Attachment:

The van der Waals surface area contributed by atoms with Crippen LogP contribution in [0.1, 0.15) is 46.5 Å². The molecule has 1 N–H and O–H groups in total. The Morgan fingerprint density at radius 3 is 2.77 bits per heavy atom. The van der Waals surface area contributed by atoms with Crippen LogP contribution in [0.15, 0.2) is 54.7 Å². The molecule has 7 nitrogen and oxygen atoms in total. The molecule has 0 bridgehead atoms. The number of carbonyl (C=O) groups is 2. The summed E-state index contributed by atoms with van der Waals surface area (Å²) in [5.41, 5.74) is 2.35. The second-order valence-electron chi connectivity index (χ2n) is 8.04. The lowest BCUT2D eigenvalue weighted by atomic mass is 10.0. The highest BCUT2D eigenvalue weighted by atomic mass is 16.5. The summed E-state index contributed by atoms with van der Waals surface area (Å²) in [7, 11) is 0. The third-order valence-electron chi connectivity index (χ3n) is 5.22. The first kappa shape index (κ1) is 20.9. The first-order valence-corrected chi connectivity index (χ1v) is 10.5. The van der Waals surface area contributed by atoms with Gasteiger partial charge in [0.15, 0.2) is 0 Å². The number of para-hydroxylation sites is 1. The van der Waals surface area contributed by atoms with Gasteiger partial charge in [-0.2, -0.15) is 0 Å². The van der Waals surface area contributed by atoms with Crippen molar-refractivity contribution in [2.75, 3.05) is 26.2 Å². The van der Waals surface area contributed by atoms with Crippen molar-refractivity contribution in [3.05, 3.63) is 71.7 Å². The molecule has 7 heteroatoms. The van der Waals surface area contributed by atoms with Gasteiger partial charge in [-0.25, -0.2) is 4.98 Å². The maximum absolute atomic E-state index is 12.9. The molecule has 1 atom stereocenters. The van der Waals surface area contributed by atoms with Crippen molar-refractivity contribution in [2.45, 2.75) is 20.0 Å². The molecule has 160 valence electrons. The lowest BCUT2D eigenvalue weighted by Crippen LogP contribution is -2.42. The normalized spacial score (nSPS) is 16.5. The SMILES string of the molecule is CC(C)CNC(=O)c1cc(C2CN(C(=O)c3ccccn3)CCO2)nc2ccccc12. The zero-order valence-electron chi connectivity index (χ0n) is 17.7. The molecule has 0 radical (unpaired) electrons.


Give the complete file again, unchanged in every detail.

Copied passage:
The van der Waals surface area contributed by atoms with Crippen LogP contribution in [0.1, 0.15) is 46.5 Å². The molecule has 1 N–H and O–H groups in total. The Morgan fingerprint density at radius 3 is 2.77 bits per heavy atom. The van der Waals surface area contributed by atoms with Crippen LogP contribution in [0.15, 0.2) is 54.7 Å². The molecule has 7 nitrogen and oxygen atoms in total. The molecule has 0 bridgehead atoms. The number of carbonyl (C=O) groups is 2. The summed E-state index contributed by atoms with van der Waals surface area (Å²) in [5.41, 5.74) is 2.35. The second-order valence-electron chi connectivity index (χ2n) is 8.04. The lowest BCUT2D eigenvalue weighted by atomic mass is 10.0. The highest BCUT2D eigenvalue weighted by atomic mass is 16.5. The summed E-state index contributed by atoms with van der Waals surface area (Å²) in [7, 11) is 0. The third-order valence-electron chi connectivity index (χ3n) is 5.22. The first kappa shape index (κ1) is 20.9. The first-order valence-corrected chi connectivity index (χ1v) is 10.5. The van der Waals surface area contributed by atoms with Gasteiger partial charge in [0.15, 0.2) is 0 Å². The number of para-hydroxylation sites is 1. The van der Waals surface area contributed by atoms with Gasteiger partial charge in [-0.2, -0.15) is 0 Å². The van der Waals surface area contributed by atoms with Crippen molar-refractivity contribution in [2.75, 3.05) is 26.2 Å². The van der Waals surface area contributed by atoms with Crippen molar-refractivity contribution in [3.05, 3.63) is 71.7 Å². The molecule has 7 heteroatoms. The van der Waals surface area contributed by atoms with Gasteiger partial charge in [-0.25, -0.2) is 4.98 Å². The maximum absolute atomic E-state index is 12.9. The molecule has 1 atom stereocenters. The van der Waals surface area contributed by atoms with Crippen molar-refractivity contribution in [2.45, 2.75) is 20.0 Å². The molecule has 160 valence electrons. The lowest BCUT2D eigenvalue weighted by Crippen LogP contribution is -2.42. The normalized spacial score (nSPS) is 16.5. The SMILES string of the molecule is CC(C)CNC(=O)c1cc(C2CN(C(=O)c3ccccn3)CCO2)nc2ccccc12. The zero-order valence-electron chi connectivity index (χ0n) is 17.7. The molecule has 0 radical (unpaired) electrons.